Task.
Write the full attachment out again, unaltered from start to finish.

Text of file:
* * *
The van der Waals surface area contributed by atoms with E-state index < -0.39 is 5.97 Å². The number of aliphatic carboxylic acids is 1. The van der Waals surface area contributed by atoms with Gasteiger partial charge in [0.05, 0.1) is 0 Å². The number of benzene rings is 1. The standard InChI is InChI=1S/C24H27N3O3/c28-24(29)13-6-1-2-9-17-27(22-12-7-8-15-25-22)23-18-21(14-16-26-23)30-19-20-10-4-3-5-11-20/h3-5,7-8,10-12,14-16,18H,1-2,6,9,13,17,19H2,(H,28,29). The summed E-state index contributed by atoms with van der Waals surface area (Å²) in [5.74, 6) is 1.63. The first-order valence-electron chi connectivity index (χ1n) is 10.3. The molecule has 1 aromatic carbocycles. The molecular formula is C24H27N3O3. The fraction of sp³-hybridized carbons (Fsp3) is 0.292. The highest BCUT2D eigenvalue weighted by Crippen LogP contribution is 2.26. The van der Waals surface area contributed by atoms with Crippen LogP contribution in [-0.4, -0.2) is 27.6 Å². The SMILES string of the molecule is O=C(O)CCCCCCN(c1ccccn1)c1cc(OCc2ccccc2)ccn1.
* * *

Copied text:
The van der Waals surface area contributed by atoms with E-state index < -0.39 is 5.97 Å². The number of aliphatic carboxylic acids is 1. The van der Waals surface area contributed by atoms with Gasteiger partial charge in [0.05, 0.1) is 0 Å². The number of benzene rings is 1. The standard InChI is InChI=1S/C24H27N3O3/c28-24(29)13-6-1-2-9-17-27(22-12-7-8-15-25-22)23-18-21(14-16-26-23)30-19-20-10-4-3-5-11-20/h3-5,7-8,10-12,14-16,18H,1-2,6,9,13,17,19H2,(H,28,29). The summed E-state index contributed by atoms with van der Waals surface area (Å²) in [5.74, 6) is 1.63. The first-order valence-electron chi connectivity index (χ1n) is 10.3. The molecule has 1 aromatic carbocycles. The molecular formula is C24H27N3O3. The fraction of sp³-hybridized carbons (Fsp3) is 0.292. The highest BCUT2D eigenvalue weighted by Crippen LogP contribution is 2.26. The van der Waals surface area contributed by atoms with Crippen LogP contribution in [-0.4, -0.2) is 27.6 Å². The SMILES string of the molecule is O=C(O)CCCCCCN(c1ccccn1)c1cc(OCc2ccccc2)ccn1.